Above: The control layout on the EOS M100 is very simple. The single control dial surrounds the shutter release and the mode dial has just three positions with the on/off button at the centre. With the mode dial in the first position the M100 uses Scene Intelligent Auto mode. Move it to the second position and you can choose any of the PASM modes as well as the scene and feature modes from the touch screen. Finally the third mode allows you to shoot movies using auto or manual exposure and to set the camera up for time-lapse movie shooting – again using the touch-screen to select from the available options.
Above: The rear of the EOS M100 is mostly occupied by the 3 inch 1040k dot LCD touch-screen which folds up through 180 degrees for shooting from low angles, selfie shooting and vlogging. Some have criticised the screen for not folding down as on the EOS M5 and M6, but if you want to shoot from high angles you can always turn the camera upside down. As on top, the rear controls are uncomplicated, as most settings are accessed from the touch-screen, there is, however, a dedicated WiFi button, highlighting the importance of connectivity on the EOS M100.
Above: The EF-M 15-45mm f3.5-6.3 IS STM kit lens has a 35mm equivalent range of 24-72mm. That’s generously wide and just about long enough at the other end to shoot good portraits. Above you can see the coverage at the 15mm wide angle setting. The EF-M series currently offers seven native lenses, a lot less than other mirrorless systems, but you can fit any EF or EF-S DSLR lens via an optional adapter if necessary. That said the EF-M 22mm f2 STM pancake prime is the perfect complement to the M100’s compact body and provides the opportunity to shoot in lower light levels and to enjoy even shallower depth of field effects.
Above: Here’s the coverage at the 45mm (72mm equivalent) focal length where the maximum aperture closes to f6.3. If you want longer focal lengths in the native mount the only option is currently the EF-M 18-150mm f/3.5-6.3 IS STM. Again, the EOS M100 can also use any of the enormous EF lens catalogue via the EF to EF-M adapter, but while EF lenses will work on the EOS M100 they are are large, heavy and expensive for an APS C mirrorless body, so this is really only a sensible option if you already own a Canon DSLR and EF lenses.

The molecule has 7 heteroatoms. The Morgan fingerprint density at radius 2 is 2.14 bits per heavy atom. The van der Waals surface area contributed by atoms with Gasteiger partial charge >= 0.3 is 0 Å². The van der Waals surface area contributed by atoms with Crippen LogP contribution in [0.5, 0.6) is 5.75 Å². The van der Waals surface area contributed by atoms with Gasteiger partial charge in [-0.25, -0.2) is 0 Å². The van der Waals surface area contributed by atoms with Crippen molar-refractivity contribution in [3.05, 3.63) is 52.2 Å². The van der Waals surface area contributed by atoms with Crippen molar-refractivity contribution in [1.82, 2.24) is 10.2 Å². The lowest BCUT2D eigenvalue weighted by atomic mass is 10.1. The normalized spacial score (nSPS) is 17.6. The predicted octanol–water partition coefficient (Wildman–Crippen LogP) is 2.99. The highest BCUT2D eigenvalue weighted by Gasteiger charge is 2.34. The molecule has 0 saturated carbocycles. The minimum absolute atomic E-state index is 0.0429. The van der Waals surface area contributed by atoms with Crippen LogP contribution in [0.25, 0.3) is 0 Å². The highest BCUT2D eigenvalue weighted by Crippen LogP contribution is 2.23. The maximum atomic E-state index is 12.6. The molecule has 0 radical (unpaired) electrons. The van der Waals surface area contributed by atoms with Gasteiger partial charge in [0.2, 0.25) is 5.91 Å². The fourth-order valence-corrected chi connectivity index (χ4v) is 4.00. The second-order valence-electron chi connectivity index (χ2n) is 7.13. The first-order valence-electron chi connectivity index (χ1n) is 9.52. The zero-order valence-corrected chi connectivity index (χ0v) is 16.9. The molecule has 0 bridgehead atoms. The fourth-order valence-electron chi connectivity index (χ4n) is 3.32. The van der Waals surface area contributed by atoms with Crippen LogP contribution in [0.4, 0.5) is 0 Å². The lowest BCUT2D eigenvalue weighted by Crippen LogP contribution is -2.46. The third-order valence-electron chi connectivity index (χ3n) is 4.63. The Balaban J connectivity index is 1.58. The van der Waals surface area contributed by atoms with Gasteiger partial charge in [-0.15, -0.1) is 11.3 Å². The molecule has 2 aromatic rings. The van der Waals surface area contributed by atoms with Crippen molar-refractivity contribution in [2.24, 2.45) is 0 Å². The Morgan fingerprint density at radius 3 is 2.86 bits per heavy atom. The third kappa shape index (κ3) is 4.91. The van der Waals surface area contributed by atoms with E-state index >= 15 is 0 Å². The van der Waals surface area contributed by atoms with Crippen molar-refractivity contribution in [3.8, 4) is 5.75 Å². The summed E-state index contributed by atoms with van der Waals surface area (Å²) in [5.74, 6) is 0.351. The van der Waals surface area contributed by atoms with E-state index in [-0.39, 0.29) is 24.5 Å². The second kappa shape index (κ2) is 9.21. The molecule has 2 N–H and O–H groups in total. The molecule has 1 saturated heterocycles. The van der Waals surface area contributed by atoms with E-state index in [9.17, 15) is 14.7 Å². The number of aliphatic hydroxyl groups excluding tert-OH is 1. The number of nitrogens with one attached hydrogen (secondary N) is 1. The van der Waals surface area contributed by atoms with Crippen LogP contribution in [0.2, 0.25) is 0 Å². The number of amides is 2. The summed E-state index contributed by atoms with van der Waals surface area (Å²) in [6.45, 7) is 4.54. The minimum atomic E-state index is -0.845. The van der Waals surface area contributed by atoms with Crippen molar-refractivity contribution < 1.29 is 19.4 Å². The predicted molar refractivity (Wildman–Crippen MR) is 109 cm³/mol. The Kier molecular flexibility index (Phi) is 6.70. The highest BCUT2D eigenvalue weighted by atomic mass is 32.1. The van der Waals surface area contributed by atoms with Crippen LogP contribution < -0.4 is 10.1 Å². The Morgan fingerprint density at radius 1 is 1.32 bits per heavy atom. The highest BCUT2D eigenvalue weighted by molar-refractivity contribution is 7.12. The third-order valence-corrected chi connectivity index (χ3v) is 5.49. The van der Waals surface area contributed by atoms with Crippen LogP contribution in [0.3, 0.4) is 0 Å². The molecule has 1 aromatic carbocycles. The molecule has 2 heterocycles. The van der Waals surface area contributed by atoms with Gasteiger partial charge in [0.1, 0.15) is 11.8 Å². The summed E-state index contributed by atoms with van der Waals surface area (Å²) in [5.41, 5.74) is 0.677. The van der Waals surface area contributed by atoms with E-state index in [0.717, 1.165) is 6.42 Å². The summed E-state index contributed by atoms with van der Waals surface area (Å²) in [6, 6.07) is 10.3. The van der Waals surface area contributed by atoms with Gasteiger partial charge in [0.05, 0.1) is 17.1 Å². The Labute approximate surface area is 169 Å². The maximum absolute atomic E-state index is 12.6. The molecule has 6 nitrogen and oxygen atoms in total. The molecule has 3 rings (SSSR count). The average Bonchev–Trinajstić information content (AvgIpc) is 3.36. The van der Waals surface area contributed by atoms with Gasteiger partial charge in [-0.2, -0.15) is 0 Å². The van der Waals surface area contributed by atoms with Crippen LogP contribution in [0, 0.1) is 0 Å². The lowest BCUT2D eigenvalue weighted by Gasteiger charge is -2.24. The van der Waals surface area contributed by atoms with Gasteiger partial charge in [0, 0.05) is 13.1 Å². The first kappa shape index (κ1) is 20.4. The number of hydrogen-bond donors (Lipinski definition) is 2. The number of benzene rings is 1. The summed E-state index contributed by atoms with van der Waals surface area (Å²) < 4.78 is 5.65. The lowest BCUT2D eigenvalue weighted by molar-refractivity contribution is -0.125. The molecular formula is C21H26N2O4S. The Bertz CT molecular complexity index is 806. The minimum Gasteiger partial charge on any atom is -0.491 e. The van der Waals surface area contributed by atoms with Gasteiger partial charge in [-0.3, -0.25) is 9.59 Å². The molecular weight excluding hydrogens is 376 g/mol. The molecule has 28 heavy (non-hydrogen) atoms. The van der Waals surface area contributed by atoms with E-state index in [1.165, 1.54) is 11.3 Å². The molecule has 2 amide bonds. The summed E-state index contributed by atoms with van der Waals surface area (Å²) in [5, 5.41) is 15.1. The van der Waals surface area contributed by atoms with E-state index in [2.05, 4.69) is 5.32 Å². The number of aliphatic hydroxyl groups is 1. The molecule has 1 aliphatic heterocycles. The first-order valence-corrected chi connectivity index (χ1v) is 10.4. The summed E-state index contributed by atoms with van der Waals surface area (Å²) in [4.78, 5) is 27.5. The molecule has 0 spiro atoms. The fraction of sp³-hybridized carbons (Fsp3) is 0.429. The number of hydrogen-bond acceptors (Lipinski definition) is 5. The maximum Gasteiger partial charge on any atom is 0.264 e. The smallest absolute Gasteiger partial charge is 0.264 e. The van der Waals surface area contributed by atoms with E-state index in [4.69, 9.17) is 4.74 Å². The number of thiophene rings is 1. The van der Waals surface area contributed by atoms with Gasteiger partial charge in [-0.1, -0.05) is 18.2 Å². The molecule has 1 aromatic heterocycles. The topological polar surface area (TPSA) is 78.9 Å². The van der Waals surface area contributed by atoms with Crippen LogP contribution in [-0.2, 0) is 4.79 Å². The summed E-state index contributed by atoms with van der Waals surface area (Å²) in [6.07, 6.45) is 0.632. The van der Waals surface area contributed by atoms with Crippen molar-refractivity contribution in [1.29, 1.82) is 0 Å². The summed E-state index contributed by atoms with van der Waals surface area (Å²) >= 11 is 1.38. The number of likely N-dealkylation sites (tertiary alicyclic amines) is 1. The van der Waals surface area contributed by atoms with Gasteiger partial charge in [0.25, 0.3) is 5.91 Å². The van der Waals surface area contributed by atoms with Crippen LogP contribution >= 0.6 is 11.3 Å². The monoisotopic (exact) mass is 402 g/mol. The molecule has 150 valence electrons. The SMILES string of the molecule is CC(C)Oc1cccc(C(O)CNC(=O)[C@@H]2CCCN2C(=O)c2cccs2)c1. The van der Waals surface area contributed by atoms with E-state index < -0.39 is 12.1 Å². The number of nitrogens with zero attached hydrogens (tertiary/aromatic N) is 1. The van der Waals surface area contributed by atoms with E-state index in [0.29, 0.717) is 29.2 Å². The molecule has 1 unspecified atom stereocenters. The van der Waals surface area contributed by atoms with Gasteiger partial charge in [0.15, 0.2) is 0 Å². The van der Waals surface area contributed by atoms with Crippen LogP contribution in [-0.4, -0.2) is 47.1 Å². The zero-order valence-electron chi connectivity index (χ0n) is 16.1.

Above: The EF-M 15-45mm has a maximum aperture of f3.5 which closes to f6.3 at the 45mm end of the range. You can achieve quite shallow depth of field effects with the aperture opened as wide as it will go providing you can get reasonably close to the subject.
Above: Fortunately the EF-M 15-45mm can focus reasonably close – 25cm. This shot was taken at the closest focus distance with the lens zoomed in slightly to 24mm and the aperture set to f4 which is as large as it will open at that focal length.
Above: The M100’s default Picture style automatically processes jpegs for the best results, but you can manually select one of ten Picture Style options including three user defined settings with adjustable sharpness, contrast, saturation and colour tone. Above is the black and white Picture Style, other options include Standard, Landscape, Portrait, Fine Detail, Neutral, and Faithful.
Above: In addition to the PASM modes the exposure mode screen provides a range of scene modes and creative effects filters including Self Portrait, Handheld Night Scene, HDR Backlight Control, Grainy B/W, Toy Camera Effect, Miniature Effect and, shown above, Art Bold Effect. There’s also Hybrid Auto mode which takes a short video before each still shot and compiles them all into a movie of the day’s shooting and Creative Assist mode which allows you save and reuse presets for background defocus, brightness, contrast, saturation and colour tone.